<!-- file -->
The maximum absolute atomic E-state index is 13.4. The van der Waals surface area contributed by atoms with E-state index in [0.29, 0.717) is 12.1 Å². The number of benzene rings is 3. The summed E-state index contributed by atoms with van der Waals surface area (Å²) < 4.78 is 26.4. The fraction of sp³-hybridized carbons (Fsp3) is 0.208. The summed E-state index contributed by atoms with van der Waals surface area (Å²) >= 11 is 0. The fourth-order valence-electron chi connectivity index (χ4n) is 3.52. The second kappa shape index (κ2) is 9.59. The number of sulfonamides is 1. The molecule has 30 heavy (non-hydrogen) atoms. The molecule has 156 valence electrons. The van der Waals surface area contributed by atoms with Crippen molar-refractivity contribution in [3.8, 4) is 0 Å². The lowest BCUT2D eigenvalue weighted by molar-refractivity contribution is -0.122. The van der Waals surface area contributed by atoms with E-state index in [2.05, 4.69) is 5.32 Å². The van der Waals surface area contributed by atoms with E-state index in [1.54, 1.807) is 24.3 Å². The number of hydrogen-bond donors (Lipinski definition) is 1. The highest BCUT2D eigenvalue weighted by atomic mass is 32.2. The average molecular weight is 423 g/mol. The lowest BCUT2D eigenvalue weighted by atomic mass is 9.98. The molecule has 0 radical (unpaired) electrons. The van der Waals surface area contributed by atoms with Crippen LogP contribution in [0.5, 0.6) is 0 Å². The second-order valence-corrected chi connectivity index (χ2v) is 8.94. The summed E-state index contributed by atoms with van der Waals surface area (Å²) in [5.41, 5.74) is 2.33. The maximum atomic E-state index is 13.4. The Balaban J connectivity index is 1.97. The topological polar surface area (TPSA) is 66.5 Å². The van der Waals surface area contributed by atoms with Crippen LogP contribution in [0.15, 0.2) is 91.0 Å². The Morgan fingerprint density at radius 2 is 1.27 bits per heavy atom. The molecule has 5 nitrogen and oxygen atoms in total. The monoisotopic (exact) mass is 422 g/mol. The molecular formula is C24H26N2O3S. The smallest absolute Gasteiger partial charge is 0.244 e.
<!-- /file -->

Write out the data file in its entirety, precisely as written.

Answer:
The maximum absolute atomic E-state index is 13.4. The van der Waals surface area contributed by atoms with E-state index in [0.29, 0.717) is 12.1 Å². The number of benzene rings is 3. The summed E-state index contributed by atoms with van der Waals surface area (Å²) < 4.78 is 26.4. The fraction of sp³-hybridized carbons (Fsp3) is 0.208. The summed E-state index contributed by atoms with van der Waals surface area (Å²) >= 11 is 0. The fourth-order valence-electron chi connectivity index (χ4n) is 3.52. The second kappa shape index (κ2) is 9.59. The number of sulfonamides is 1. The molecule has 30 heavy (non-hydrogen) atoms. The molecule has 156 valence electrons. The van der Waals surface area contributed by atoms with Crippen molar-refractivity contribution in [3.8, 4) is 0 Å². The lowest BCUT2D eigenvalue weighted by molar-refractivity contribution is -0.122. The van der Waals surface area contributed by atoms with E-state index in [2.05, 4.69) is 5.32 Å². The van der Waals surface area contributed by atoms with E-state index in [1.54, 1.807) is 24.3 Å². The number of hydrogen-bond donors (Lipinski definition) is 1. The highest BCUT2D eigenvalue weighted by atomic mass is 32.2. The average molecular weight is 423 g/mol. The lowest BCUT2D eigenvalue weighted by atomic mass is 9.98. The molecule has 0 radical (unpaired) electrons. The van der Waals surface area contributed by atoms with Crippen LogP contribution in [0.5, 0.6) is 0 Å². The second-order valence-corrected chi connectivity index (χ2v) is 8.94. The summed E-state index contributed by atoms with van der Waals surface area (Å²) in [5.41, 5.74) is 2.33. The maximum atomic E-state index is 13.4. The Balaban J connectivity index is 1.97. The topological polar surface area (TPSA) is 66.5 Å². The van der Waals surface area contributed by atoms with Crippen LogP contribution in [0.15, 0.2) is 91.0 Å². The Morgan fingerprint density at radius 2 is 1.27 bits per heavy atom. The molecule has 5 nitrogen and oxygen atoms in total. The monoisotopic (exact) mass is 422 g/mol. The molecular formula is C24H26N2O3S. The smallest absolute Gasteiger partial charge is 0.244 e.